Google Adds Custom Performance Metrics, Opening Themselves Up to More Scrutiny

They've added measurement partners and received validation from MRC

Google has also received additional MRC accreditation. Getty Images
Headshot of Ronan Shields

Almost 40 cents in every dollar spent on digital advertising is pocketed by Google, therefore accurate reporting tools for such a platform are crucial for marketers to ensure their campaign spend is performing sufficiently.

Google has historically been criticized for “marking its own homework.” Earlier this week, it took strides to satisfy advertisers’ calls for third-party verification when it received accreditation from the Media Ratings Council (MRC). In addition, it also announced more names to its recently launched Google Measurement Partners, with Nielsen, comScore, Kantar and, soon, Meetrics able to measure campaign reach on YouTube. This means that advertisers will be able to work with the listed measurement vendors to have their campaign metrics on the world’s largest video sharing site verified by an independent third party.

Babak Pahlavan, Google’s senior director of product management, analytics solutions and measurement, headed up the messaging on this latest initiative, highlighting in a conversation with Adweek that the company has been engaged with the MRC since 2006 and that receiving accreditation is often a lengthy process.

“The cornerstone of what we do is earning the trust of advertisers,” he said. “It’s not about what Google says versus advertisers. It’s about bringing a third-party to validate and speak on behalf of the dependency of our metrics.”

In a blog post earlier this week, Pahlavan revealed that the MRC accredited Google advertising products, including Google Ads, Google Marketing Platform (specifically Display & Video 360 and Campaign Manager) and Google Ad Manager. In addition, it received ad viewability accreditation for YouTube on desktop and in-app, plus it also applied for validation of its brand safety and unique reach reporting.

Discussing the updated to Google Measurement Partners, he said the updates “consolidates as an umbrella how we engage with measurement companies” as it supports the validation of attribution, brand and sales lift, reach and, now, viewability.

“We’re now including Integral Ad Science (IAS) and DoubleVerify, who have already been measuring us on the viewability front, but we’re also adding them to the third-party [measurement of] brand safety program that we have,” he added.

This is a significant milestone in assuring marketers that their ad dollars are not placing their brands at reputational risk, according to Pahlavan. With 58 percent of marketers more concerned than ever about online brand safety, it’s an important apprehension for Google to address.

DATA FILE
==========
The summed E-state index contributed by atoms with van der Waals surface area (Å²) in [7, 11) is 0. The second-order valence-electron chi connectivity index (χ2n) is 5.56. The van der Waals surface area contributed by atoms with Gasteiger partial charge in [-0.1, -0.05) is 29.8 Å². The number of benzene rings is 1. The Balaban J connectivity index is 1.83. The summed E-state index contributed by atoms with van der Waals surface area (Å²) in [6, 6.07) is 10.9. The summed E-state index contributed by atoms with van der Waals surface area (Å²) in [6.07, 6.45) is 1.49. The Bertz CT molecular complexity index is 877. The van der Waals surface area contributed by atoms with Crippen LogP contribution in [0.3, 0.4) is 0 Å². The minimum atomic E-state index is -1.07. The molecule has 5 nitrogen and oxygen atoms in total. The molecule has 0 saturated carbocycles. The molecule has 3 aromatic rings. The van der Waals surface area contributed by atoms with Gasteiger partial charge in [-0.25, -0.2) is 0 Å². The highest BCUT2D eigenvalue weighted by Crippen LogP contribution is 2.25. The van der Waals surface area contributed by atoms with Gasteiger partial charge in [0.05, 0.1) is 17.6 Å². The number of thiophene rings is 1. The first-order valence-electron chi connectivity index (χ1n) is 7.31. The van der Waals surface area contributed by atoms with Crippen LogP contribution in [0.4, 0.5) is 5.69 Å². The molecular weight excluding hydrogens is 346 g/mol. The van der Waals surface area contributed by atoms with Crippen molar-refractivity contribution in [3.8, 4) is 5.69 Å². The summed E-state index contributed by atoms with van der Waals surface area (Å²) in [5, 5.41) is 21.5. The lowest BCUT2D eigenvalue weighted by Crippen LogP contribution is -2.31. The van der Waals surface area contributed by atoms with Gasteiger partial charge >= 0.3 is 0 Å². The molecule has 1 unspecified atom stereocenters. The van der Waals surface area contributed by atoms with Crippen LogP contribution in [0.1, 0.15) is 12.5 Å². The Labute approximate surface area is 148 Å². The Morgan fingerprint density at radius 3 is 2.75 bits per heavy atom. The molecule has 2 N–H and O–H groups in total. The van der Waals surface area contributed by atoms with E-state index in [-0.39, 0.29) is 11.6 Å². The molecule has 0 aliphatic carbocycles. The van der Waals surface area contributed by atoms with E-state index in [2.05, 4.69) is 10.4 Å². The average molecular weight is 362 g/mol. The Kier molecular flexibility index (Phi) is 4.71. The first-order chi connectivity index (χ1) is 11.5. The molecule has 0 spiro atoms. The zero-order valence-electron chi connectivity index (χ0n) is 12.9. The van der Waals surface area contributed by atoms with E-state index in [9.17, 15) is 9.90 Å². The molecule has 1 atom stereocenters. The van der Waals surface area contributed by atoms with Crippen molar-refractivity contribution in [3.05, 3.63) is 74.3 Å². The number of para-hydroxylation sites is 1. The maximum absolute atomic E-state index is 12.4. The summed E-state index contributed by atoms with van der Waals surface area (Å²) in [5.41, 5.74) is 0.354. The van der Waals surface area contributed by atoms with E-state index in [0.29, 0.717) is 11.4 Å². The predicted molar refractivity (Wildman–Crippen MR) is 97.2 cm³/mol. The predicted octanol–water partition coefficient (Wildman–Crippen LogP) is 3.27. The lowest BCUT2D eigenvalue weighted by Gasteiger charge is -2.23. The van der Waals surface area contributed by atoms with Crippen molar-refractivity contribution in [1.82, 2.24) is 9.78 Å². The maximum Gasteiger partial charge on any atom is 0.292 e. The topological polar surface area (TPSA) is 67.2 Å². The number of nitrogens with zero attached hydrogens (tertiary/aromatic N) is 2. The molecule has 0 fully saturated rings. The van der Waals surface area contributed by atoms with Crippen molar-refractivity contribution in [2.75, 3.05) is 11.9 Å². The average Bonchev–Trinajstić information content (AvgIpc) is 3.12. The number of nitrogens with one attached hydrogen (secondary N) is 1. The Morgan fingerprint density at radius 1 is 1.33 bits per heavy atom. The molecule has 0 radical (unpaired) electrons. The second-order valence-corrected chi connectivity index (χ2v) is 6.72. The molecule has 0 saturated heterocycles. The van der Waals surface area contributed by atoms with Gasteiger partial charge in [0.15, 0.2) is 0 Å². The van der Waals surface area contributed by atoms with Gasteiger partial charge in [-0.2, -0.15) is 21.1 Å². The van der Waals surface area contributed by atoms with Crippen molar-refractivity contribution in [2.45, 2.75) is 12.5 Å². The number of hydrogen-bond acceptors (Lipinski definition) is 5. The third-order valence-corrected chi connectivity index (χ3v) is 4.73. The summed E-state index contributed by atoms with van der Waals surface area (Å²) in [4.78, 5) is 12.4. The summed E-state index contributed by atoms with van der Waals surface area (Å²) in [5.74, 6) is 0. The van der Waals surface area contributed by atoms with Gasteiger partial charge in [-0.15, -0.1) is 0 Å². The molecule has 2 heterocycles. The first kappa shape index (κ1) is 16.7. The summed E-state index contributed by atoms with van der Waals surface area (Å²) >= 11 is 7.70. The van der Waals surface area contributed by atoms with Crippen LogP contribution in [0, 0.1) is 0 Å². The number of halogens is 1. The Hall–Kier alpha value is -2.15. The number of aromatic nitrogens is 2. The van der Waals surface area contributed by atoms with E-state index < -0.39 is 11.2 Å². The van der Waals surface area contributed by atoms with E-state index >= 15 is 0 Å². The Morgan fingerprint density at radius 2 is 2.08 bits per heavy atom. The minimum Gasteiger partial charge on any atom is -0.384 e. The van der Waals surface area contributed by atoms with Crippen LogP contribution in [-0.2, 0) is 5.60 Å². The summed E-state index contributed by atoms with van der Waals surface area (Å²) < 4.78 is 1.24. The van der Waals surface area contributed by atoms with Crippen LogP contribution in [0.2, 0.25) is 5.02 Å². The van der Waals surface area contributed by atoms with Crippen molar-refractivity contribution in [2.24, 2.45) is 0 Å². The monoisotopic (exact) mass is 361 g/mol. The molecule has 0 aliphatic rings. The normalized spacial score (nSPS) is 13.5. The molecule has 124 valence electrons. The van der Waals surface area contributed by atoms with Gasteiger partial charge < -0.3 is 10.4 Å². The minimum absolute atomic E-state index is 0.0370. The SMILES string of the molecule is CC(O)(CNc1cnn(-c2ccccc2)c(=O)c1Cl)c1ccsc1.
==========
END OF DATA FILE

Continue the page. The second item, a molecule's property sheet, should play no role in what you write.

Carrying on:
“In our early tests, [the brand safety partners it just announced] saw 99 percent success rates for brand safety across reserved and auctioned [media inventory] as well as on Google Preferred,” he claimed.

Google is also introducing custom viewability metrics to its platform, meaning advertisers can now ask for more stringent measurement standards and not have to rely on the MRC’s default definition of when an ad is viewed. This update means that advertisers can set their measurement requirements when activating an ad campaign in the Google platform.

“For example, the MRC definition [of when a video ad is viewed] is two seconds and 50 percent in view, but then you can have an advertiser come back and say, ‘No, I want it to be four seconds and 35 percent in view with the audio on,’” he explained. “It’s a pretty big deal, as you have advertisers with different definitions of viewabilty.”

All of this, plus plans to help advertisers more consistently measure campaign performance across separate platforms—such as measuring video ads on YouTube and Facebook—form Google’s efforts to “democratize reach reporting,” according to Pahlavan.

“Customers can use this and conduct lift studies in a self-service manner to help compare different media types,” he added.

“We’ve noticed that some advertisers and agencies, depending on what goals they have within marketing … have different definitions of success that can vary from campaign to campaign. … This lets them slice and dice the data for what they are seeking.”

@ronan_shields Ronan Shields is a programmatic reporter at Adweek, focusing on ad-tech.